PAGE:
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Journal of Autism and Developmental Disorders

, Volume 49, Issue 3, pp 1242–1249 | Cite as

Inpatient Psychiatric Treatment of Serious Behavioral Problems in Children with Autism Spectrum Disorder (ASD): Specialized Versus General Inpatient Units

  • Briana J. TaylorEmail author
  • Kevin B. Sanders
  • Marie Kyle
  • Kahsi A. Pedersen
  • Jeremy Veenstra-Vanderweele
  • Matthew Siegel
Original Paper

Abstract

Psychiatric hospitalization of children with autism spectrum disorder (ASD) is common, but there is little comparative information available on different psychiatric hospital treatment models. Children with ASD ages 4–20 were enrolled upon admission to either a specialized (N = 53) or a general child psychiatric unit (N = 27). Caregivers completed the Aberrant Behavioral Checklist-Irritability Sub-scale (ABC-I) at admission, discharge, and 2 months post-discharge and reported information on crisis service utilization 2 months post-discharge. Children treated in the specialized unit had lower ABC-I scores at discharge and 2 months post-discharge (F = 8.98, p = 0.003) and were significantly less likely to experience an ER visit within 2 months post-discharge (X2 = 5.51, p = 0.019). Specialized inpatient units may be more effective for children with ASD in need of psychiatric hospitalization.

Keywords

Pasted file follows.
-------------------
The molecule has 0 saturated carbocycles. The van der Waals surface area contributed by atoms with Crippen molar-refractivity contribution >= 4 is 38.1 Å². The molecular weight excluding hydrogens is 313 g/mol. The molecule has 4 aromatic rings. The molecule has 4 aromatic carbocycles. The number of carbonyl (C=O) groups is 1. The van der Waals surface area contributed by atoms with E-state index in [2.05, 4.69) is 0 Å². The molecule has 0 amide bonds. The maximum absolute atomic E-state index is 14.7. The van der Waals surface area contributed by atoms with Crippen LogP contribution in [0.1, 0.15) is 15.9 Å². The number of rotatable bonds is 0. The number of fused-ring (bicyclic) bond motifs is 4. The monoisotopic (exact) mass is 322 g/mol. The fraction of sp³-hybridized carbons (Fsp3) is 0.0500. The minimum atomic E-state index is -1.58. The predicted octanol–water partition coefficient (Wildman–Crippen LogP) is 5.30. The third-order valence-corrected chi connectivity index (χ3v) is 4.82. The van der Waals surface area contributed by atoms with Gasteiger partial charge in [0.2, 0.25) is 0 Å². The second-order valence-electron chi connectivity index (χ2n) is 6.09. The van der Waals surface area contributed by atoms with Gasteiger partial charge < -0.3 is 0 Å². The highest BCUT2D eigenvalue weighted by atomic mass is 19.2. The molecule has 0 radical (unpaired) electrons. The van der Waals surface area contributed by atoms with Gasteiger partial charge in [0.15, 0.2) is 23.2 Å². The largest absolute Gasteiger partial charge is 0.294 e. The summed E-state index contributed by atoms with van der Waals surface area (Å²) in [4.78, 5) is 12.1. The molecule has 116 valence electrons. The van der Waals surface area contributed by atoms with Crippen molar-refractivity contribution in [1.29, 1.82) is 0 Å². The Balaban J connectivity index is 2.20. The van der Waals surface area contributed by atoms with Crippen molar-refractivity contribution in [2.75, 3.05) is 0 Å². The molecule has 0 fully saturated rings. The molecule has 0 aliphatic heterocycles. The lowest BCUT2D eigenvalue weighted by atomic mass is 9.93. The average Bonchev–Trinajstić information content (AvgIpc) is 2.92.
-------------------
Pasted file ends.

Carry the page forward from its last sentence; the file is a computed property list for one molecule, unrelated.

Autism Inpatient Psychiatric hospitalization Specialized unit 

Notes

Acknowledgments

We gratefully acknowledge the families and children who participated in this research.

Author Contributions

MS and JV for conceptualization and significant writing of the manuscript, BJT and KAP for statistical analyses, BJT, KBS, and MK for significant writing and revisions of the manuscript.

Compliance with Ethical Standards

Conflict of interest

The authors have no conflicts of interest to disclose.

Ethical Approval

All procedures performed in studies involving human participants were in accordance with the ethical standards of the institutional and/or national research committee and with the 1964 Helsinki declaration and its later amendments or comparable ethical standards.

Informed Consent

Informed Consent was obtained from all individual participants in the study.

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Copyright information

© Springer Science+Business Media, LLC, part of Springer Nature 2018

Authors and Affiliations

  • Briana J. Taylor
    • 1
    Email author
  • Kevin B. Sanders
    • 2
  • Marie Kyle
    • 3
  • Kahsi A. Pedersen
    • 1
    • 4
  • Jeremy Veenstra-Vanderweele
    • 2
    • 5
  • Matthew Siegel
    • 1
    • 4
  1. 1.Center for Psychiatric ResearchMaine Medical Center Research InstitutePortlandUSA
  2. 2.Department of Psychiatry and PediatricsVanderbilt University School of MedicineNashvilleUSA
  3. 3.Department of PsychiatryVanderbilt University School of MedicineNashvilleUSA
  4. 4.Department of PsychiatryTufts University School of MedicineBostonUSA
  5. 5.Department of PsychiatryColumbia University Medical CenterNew YorkUSA

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